Plant plan springs leak
By Ellen G. Lahr, Berkshire Eagle Staff
Saturday, December 15
PITTSFIELD Ice River Springs, the Canadian spring water bottling company that paid $4.1 million last January for the former KB Toy warehouse on West Housatonic Street, is on the brink of abandoning its Berkshire expansion, citing prohibitive power costs.
The company was expected to begin production and distribution in September, with about 25 new jobs. Now, a "For Sale" sign now stands outside the 250,000-square-foot plant, which has not turned out a drop of water.
Ice River's chief financial officer, Michael Howe, said yesterday the company was stunned to learn that power prices quoted last December by Western Massachusetts Electric Co. did not reflect the 40 to 50 percent increases that hit the warehouse this year.
"We got sideswiped by costs that were nowhere what we were quoted," Howe said in a telephone interview from Ontario. "We'd like to make it work, it's a good location for us."
Efforts to reach WMECO officials yesterday were unsuccessful.
City officials who were involved last year in discussions over Ice River's energy costs were not available for comment.
Howe said it should have been incumbent on WMECO to alert the
company of pending rate hikes.
"It was a contentious issue in a meeting we had," he said.
Howe deferred specific financial questions to the company's president, Sandy Gott, but she could not be reached yesterday for comment.
In November, the warehouse property was placed on the market for $5.45 million, but Howe said city and business leaders are urging the company to find energy conservation measures that would help control costs. Already the company has explored installing a wind turbine, but the location is prohibitive, said Howe.
Solar panels are another option, as is joining up with the new energy collaborative being formed by the Berkshire Chamber of Commerce.
WMECO's commercial and industrial electric rates have been choking the bottom lines of energy-intensive businesses in the Berkshires this year, and the company's rate hikes are now under scrutiny by Attorney General Martha Coakley.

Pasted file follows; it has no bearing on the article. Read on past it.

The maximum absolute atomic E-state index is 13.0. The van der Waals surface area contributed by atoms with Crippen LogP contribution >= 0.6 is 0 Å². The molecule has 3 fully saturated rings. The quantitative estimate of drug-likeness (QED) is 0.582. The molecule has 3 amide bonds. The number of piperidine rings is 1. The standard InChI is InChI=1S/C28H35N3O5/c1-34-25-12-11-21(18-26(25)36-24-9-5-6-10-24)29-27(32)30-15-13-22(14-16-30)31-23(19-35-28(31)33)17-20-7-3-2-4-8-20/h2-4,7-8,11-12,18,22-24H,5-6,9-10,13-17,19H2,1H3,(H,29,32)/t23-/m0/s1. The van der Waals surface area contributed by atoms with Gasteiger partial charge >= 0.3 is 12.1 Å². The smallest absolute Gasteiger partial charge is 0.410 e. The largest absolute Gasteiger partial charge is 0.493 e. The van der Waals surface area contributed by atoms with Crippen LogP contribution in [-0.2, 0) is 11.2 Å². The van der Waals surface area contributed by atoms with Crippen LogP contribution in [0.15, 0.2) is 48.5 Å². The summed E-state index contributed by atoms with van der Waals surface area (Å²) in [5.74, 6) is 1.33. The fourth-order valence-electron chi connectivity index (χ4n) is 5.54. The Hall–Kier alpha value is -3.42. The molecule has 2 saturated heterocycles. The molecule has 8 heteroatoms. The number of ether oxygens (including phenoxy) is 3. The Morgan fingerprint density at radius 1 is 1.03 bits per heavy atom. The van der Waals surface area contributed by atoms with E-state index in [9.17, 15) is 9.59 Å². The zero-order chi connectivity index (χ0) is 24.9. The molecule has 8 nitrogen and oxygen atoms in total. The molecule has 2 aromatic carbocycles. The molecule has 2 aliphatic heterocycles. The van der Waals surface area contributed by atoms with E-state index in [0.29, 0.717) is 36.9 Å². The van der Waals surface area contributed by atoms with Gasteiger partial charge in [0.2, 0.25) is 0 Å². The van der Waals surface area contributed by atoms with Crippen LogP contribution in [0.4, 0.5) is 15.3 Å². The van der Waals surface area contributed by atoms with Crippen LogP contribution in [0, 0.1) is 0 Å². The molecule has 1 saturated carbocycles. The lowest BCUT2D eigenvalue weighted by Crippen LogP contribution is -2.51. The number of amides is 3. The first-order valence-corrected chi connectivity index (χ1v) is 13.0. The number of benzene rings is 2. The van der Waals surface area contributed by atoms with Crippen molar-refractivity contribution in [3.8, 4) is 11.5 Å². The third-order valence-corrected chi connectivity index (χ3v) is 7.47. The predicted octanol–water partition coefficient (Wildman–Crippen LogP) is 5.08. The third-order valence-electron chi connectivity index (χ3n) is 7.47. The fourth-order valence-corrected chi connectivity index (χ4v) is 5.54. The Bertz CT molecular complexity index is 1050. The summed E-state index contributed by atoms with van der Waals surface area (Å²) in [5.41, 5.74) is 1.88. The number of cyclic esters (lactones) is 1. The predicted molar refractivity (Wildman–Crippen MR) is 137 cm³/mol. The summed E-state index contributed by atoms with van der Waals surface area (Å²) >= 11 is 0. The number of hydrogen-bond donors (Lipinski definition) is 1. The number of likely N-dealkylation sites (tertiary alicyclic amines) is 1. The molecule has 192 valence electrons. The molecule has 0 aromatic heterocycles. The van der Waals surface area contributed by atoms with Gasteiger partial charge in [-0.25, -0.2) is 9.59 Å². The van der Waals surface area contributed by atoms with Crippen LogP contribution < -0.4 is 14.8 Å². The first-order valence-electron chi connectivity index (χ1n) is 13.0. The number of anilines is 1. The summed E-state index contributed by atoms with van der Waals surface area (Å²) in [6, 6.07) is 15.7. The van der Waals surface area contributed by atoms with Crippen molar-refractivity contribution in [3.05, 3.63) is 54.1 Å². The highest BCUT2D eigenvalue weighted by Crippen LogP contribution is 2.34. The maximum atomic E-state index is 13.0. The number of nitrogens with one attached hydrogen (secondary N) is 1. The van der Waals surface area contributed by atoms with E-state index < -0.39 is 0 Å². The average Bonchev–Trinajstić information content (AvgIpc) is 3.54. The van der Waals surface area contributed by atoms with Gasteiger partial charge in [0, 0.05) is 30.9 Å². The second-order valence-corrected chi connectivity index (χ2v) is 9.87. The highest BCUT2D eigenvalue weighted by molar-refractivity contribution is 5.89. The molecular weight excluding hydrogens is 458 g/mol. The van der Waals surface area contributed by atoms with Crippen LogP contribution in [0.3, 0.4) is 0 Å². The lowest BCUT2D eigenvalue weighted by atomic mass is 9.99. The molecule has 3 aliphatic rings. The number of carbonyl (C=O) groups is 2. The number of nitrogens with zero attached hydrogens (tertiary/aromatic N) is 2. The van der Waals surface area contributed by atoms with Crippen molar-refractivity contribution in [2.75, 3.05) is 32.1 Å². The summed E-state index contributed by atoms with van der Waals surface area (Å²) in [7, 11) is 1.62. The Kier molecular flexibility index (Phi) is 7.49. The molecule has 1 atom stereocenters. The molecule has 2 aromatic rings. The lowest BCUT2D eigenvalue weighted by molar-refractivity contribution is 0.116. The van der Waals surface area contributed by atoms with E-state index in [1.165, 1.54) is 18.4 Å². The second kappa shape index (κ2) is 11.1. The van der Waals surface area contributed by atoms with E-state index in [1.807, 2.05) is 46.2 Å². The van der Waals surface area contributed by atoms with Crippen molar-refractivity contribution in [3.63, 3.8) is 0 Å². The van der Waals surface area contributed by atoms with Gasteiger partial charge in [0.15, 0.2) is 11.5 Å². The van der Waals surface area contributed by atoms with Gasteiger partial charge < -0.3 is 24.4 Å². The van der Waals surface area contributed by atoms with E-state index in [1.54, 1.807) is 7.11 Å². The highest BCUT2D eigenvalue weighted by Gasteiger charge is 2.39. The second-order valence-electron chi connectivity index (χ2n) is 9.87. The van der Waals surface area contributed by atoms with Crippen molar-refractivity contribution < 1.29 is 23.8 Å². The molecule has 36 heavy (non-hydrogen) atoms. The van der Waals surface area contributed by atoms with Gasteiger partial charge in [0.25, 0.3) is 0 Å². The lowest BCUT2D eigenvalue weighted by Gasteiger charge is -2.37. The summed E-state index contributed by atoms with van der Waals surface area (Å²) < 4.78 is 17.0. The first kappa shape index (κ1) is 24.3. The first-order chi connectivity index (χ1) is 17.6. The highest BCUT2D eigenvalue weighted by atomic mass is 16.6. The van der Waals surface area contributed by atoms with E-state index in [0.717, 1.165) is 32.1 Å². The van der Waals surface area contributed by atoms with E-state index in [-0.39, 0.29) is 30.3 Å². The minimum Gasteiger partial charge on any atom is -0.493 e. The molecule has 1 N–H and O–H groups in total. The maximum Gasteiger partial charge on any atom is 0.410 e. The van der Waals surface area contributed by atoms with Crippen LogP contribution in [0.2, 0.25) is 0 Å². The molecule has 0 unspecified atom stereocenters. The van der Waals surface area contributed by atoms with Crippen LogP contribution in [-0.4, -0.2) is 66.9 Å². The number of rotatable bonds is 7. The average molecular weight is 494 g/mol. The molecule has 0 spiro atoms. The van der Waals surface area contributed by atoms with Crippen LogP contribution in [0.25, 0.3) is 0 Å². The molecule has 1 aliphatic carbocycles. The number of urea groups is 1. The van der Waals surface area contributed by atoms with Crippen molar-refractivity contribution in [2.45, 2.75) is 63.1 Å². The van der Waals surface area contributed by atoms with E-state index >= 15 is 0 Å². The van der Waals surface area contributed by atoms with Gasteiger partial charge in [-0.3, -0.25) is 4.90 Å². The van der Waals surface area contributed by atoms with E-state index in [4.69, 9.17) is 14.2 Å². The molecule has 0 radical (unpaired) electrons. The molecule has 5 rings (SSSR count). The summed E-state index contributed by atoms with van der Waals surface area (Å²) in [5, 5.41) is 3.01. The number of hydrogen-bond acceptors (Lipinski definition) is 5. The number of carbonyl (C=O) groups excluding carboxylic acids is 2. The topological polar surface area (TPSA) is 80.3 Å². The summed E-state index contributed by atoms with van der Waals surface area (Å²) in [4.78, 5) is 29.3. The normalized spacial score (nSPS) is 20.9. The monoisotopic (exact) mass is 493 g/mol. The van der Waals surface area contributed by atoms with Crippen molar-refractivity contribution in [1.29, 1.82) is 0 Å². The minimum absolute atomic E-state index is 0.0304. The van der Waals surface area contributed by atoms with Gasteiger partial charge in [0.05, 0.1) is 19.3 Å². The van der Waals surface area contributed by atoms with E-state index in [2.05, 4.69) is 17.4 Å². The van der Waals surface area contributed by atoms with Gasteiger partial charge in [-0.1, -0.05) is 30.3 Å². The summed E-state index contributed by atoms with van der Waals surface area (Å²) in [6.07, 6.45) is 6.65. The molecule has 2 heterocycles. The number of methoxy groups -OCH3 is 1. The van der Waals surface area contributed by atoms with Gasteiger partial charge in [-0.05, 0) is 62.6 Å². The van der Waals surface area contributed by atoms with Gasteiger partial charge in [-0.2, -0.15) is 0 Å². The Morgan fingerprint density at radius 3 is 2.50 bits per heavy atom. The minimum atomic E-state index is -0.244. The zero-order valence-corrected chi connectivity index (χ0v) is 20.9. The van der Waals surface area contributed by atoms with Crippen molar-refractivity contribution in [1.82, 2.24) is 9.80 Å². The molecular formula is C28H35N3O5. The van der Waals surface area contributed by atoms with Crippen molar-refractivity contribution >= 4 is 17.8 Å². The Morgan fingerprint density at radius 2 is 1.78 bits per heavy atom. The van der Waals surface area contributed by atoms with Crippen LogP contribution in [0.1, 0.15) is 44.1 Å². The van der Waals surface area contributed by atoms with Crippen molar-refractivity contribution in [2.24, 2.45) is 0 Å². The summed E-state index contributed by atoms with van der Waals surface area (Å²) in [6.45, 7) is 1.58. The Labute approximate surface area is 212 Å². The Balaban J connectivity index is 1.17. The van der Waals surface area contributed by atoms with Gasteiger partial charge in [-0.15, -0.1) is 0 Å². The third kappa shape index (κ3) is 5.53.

Meanwhile, WMECO's cyclical request for another rate adjustment is pending; any increase, if allowed, would go into effect in January.
Howe said Ice River invested millions of dollars to set up automated bottling and distribution systems at the plant, but has never begun production.
Howe said he's aware that Ice River Springs is not alone in its troubles; however, the company is in quite a different predicament than others.
The company made its $4.1 million purchase in January, based on a variety of business assumptions, and since power costs were so far off the mark, the company is holding an idle, unproductive building.
Howe said there's been little action on the marketing effort for the building, though the Hartford, Conn., real estate broker handling the property said there has indeed been interest.
Mark Duclos, the real estate broker, said the property is available for either sale or lease, with a lease cost of $3.50 per square foot.
He said the market for industrial and warehouse property is rather strong in the Northeast, particularly in the 100,000- to 300,000-square-foot size range.
"A good many that we've had are sold or leased," he said.
Howe said Ice River Springs has no complaints with the Pittsfield officials, who have been supportive and encouraging of the company's expansion here. What's disheartening, he said, was WMECO's rate hike, which was not properly disclosed.
"It was not much of a way to be introduced to the community," he said.
Ice River selected the Pittsfield location in order to be closer to its customers, who had been receiving the company's spring water through shipments from Ontario. The Pittsfield warehouse would ship out about 25 truckloads of water bottles per day.
The company's customers are grocers and convenience stores that place their own labels on Ice River's spring water.
To reach Ellen G. Lahr: firstname.lastname@example.org, (413) 496-6240.